In historic Marrakech, people could be seen on state TV clustering in the streets, afraid to go back inside buildings that might still be unstable. The city’s famous Koutoubia Mosque, built in the 12th century, was damaged, but the extent was not immediately clear. Its 69-meter (226-foot) minaret is known as the “roof of Marrakech.” Moroccans also posted videos showing damage to parts of the famous red walls that surround the old city, a UNESCO World Heritage site.
At least 2,012 people died in the quake, mostly in Marrakech and five provinces near the epicenter, Morocco’s Interior Ministry reported Saturday night. At least 2,059 more people were injured — 1,404 critically — the ministry said.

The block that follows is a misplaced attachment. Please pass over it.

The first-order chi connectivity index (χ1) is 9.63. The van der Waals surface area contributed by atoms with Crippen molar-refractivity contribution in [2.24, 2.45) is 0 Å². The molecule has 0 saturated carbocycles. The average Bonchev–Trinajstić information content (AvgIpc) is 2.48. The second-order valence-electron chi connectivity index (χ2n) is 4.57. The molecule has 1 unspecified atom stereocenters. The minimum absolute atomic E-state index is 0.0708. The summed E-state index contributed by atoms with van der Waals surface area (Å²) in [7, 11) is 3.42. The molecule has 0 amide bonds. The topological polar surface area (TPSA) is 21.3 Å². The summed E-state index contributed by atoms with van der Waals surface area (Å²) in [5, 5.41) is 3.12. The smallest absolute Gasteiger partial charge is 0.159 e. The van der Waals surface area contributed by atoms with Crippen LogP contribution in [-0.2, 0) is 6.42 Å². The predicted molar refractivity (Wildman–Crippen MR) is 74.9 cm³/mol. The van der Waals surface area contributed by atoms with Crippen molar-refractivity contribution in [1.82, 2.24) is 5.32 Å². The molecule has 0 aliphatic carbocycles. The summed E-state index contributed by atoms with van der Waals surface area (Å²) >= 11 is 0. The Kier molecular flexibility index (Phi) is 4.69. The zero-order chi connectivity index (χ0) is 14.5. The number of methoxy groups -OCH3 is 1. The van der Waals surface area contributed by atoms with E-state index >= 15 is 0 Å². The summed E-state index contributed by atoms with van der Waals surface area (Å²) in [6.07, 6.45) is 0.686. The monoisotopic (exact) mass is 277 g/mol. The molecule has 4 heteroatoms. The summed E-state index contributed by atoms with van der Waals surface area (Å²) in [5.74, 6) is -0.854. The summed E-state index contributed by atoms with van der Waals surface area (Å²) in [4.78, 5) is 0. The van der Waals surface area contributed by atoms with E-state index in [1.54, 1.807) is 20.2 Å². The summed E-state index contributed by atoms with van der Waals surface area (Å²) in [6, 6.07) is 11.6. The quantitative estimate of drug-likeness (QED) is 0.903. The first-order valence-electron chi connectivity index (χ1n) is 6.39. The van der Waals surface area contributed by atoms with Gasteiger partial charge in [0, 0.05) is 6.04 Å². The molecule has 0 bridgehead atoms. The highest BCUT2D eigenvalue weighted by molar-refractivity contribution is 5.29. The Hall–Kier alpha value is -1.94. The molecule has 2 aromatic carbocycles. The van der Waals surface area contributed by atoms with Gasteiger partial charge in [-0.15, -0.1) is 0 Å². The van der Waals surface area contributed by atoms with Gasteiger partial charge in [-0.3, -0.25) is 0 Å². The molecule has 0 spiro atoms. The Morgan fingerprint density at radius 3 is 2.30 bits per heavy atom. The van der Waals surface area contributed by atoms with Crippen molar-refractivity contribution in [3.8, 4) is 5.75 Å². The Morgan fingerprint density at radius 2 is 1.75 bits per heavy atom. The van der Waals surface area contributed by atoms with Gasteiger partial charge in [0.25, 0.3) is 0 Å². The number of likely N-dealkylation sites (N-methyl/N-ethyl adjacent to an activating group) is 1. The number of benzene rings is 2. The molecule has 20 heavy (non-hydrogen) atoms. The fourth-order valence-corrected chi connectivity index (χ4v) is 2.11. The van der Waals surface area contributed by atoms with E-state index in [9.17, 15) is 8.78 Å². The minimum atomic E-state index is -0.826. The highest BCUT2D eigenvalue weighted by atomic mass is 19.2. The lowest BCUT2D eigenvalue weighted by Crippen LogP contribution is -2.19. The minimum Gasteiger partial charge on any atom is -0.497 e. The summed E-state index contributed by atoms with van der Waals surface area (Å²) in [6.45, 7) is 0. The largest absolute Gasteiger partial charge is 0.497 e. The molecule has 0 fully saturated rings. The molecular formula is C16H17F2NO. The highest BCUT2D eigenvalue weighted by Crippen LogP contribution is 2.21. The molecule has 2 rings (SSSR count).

“The problem is that where destructive earthquakes are rare, buildings are simply not constructed robustly enough to cope with strong ground shaking, so many collapses, resulting in high casualties,” said Bill McGuire, professor emeritus of geophysical and climate hazards at University College London.
In a sign of the huge scale of the disaster, Morocco’s King Mohammed VI ordered the armed forces to mobilize specialized search and rescue teams and a surgical field hospital, according to a statement from the military.
The king said he would visit the hardest hit area Saturday, but despite an outpouring of offers of help from around the world, the Moroccan government had not formally asked for assistance, a step required before outside rescue crews could deploy.
The epicenter of Friday’s tremor was near the town of Ighil in Al Haouz Province, roughly 70 kilometers (44 miles) south of Marrakech. Al Haouz is known for scenic villages and valleys tucked in the High Atlas Mountains.